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    boat fan Senior Member

    If the image is already on the web somewhere , right click with your mouse select properties and copy the url into your post here.

    If the image is on your computer its a little more messing around :


    You need to join an image hosting website ( free ).Here is one:

    http://photobucket.com/


    Join up and Upload your image , then cut and paste the link into your post here.



    BTW there is nothing wrong with the 28 ft size cat.
    It`s just that you really need to trim what you carry on board. The other thing is getting headroom in saloon is near impossible under 40 ft.
    Just saying ........
     
  7. jamez
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    jamez Senior Member

    Or you can just select 'go advanced', then 'manage attachments' and attach them to your post.
     
  8. boat fan
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    boat fan Senior Member


    Just learned something ....thanks Jamez.:D
     
  9. sailsocal
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    sailsocal Junior Member

    No it doesn't. How does the C of B "move aft in the raised hull" as Shuttleworth states?
     
  10. boat fan
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    boat fan Senior Member

    Don`t know ......ask him .
     
  11. catsketcher
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    catsketcher Senior Member

    Movement of Cb in flared hulls

    Gday all

    I use Shuttleworth type hulls in my little folders. They are tricky to design right. If you go slightly over weight the boat will be a pig. As to the CB question.

    If you look carefully at Shuttleworth's hulls the flare is different fore and aft. This makes the CB move as the hulls are raised or immersed. The tricky thing to remember in cat design is that the hulls are always moving up and down - leeward always down and windward always up. You can use this to make the CB move where you want if you are clever.

    You should not use low flare hulls on a boat with a high immersion rate. Go slightly wider than you think because every boat comes out heavier than you think and you will be dragging the flare around if you stuff up.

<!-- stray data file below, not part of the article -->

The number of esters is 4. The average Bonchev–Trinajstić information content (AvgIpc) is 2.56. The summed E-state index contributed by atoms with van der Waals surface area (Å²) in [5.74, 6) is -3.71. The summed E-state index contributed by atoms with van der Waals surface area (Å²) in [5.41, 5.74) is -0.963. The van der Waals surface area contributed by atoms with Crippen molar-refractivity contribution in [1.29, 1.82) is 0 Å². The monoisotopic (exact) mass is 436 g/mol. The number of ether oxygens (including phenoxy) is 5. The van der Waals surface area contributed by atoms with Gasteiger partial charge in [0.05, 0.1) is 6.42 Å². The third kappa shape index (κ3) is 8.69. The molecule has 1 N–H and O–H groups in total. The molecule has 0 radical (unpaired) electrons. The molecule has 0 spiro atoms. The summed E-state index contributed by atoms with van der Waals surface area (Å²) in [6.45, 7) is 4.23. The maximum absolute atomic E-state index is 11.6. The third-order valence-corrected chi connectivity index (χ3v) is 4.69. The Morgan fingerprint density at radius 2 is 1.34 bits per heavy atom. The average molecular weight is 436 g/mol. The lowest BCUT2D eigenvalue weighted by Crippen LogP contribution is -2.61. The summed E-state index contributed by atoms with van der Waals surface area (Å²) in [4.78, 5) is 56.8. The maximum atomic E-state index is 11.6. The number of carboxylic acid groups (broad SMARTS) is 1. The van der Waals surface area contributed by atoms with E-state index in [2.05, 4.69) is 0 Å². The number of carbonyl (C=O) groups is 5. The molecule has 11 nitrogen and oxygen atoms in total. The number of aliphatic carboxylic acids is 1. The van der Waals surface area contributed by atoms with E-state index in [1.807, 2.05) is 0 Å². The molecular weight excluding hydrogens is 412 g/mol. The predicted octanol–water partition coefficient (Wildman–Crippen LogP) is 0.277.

cheers

    Phil
     
  12. mihari
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    mihari Junior Member

    (I hadn't seen the little button "manage attachments" at the bottom)

    So, here is a rough section of what I had in mind. You are right, it is tough to get standing headroom in the salon without making it look like a bus. I will make a small compromise and give it a shot.
     

    Attached Files:

  13. mihari
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    mihari Junior Member

    Originally Posted by sailsocal View Post
    No it doesn't. How does the C of B "move aft in the raised hull" as Shuttleworth states?

    As the C of B moves forward when the bow dives in the water, when it comes back up it moves stern-wards. I guess this would only be a momentary effect.
     
  14. boat fan
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    boat fan Senior Member

    Do you have any hull sections I could look at catsketcher ?


    That is real good advice catsketcher . I agree 100 % :)
     

  15. boat fan
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    boat fan Senior Member

    :D That " Art meets science " thing is coming into play now ....:D

    You could devise a saloon " pop top " to reduce height.

    Richard Woods novel approach :[/QUOTE]http://www.sailingcatamarans.com/studyplans website/Sango/popbottom.htm[/QUOTE]

    One question , how did you arrive at the .34 m2 cross section for your displacement ?